Friday, March 16, 2018

Enjoy Sunshine Week—Literally and Figuratively

Sunshine Week celebrates—and advocates for—the public's access to government information.
Sunshine Week logo - "Your Right to Know"

Established by the American Society of News Editors and the Reporters Committee for Freedom of the Press, its marked by lots of organizations, from the National Archives to Open the Government.

In an editorial lauding access to information, the Seattle Times links to investigative stories that were made possible by access to government information. Sunshine Week: Government Records Belong to the Public, Seattle Times (March 12, 2018).

Sunshine Week can include not just celebrations of access but demands for more access. For instance, Rep. Elijah E. Cummings, the Ranking Member of the House Committee on Oversight and Government Reform, and Rep. John Sarbanes, Chair of the Democracy Reform Task Force, released a new “Sunshine Week” video, The Trump Administration's Unprecedented Cloud of Secrecy, March 13. Rep. Cummings also issued a fact sheet, Shining a Light on Secrecy in the Trump Administration. Joe Davidson, a Washington Post columnist, also averred Sunshine Week brings Trump’s information darkness to light (March 13).  (The Trump administration is not unique in being subjected to criticism during Sunshine Week. See, e.g., Josh Hicks, Sunshine Week: Transparency issues persist with Obama administration, Wash. Post (March 17, 2014).)

So much for the metaphorical sense of "sunshine."

Those of you who have had your heads down, powering through finals, might not have noticed that we have had literally had sunshine this week. It's pretty nice. And the cherry trees on the Quad are coming into bloom.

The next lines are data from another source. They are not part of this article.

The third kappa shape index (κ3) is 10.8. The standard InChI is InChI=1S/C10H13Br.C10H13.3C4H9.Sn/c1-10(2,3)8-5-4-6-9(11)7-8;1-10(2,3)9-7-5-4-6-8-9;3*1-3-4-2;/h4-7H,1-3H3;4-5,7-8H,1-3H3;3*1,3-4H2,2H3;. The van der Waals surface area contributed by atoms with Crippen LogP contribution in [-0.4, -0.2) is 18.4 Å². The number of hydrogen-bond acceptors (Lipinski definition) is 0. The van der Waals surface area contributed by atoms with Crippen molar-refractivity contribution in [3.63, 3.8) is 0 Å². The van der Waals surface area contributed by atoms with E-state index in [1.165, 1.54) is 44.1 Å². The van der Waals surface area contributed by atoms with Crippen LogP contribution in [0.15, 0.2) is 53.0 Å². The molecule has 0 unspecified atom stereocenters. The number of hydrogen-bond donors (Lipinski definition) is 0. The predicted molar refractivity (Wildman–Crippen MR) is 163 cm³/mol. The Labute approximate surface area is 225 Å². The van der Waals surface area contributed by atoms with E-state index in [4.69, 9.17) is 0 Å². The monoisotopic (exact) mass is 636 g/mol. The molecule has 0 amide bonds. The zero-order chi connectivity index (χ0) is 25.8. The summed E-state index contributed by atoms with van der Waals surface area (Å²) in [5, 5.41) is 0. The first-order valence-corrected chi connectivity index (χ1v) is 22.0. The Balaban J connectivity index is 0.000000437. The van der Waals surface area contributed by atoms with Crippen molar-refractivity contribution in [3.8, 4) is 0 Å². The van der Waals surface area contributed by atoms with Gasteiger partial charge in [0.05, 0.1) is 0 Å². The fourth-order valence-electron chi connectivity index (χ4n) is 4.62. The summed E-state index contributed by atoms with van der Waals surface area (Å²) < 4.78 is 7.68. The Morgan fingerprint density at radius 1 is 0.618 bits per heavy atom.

Now that you've reached Spring Break, take the opportunity to go outside and enjoy the sunshine! Or, as might come up, according to, Mostly Sunny, Mostly Cloudy, Partly Cloudy, Mostly Sunny, and Showers, . . .

cherry blossoms, UW quad

cherry trees & pedestrians UW quad

Photos by Mary Whisner

Wednesday, March 14, 2018

Happy Pi Day, Private Investigators!

Today (3.14) is affectionately known as Pi Day because the date is the same as the first digits of π.

Two years ago, we marked the occasion by offering some information about PI (personal injury) practice. Today, we look at another PI: private investigators.
drawing from Sherlock Holmes story

Nancy Drew and the Hardy Boys probably didn't get licensed, but maybe they should have. In Washington, licensing PIs is handled by (who else?) the Washington State Department of Licensing, which also licenses for professions as diverse as professional boxers, cosmetologists, and scrap metal recyclers.

There are separate licenses for PI agencies, unarmed PIs, armed PIs, and certified trainers for aspiring PIs. An exam covers Washington State laws (e.g., on surveillance and criminal law), federal laws (e.g., FOIA and the federal Privacy Act), court systems, and legal procedures and definitions. Applicants have to undergo a minimum of four hours of training. WAC 308-17-300.

And just like the PIs in some of the books and movies, licensed private investigators are supposed to carry their license cards whenever they are "performing the duties of a private investigator" and show it upon request. RCW 18.165.080.

Graphic: "He looked round him in surprise," drawing from Conan Doyle, The Hound of the Baskervilles: Another Adventure of Sherlock Holmes, Strand Mag., April 1902, at 243, 252, available on Google Books

Tuesday, March 13, 2018

This Thursday--3/15, Library Closing at Noon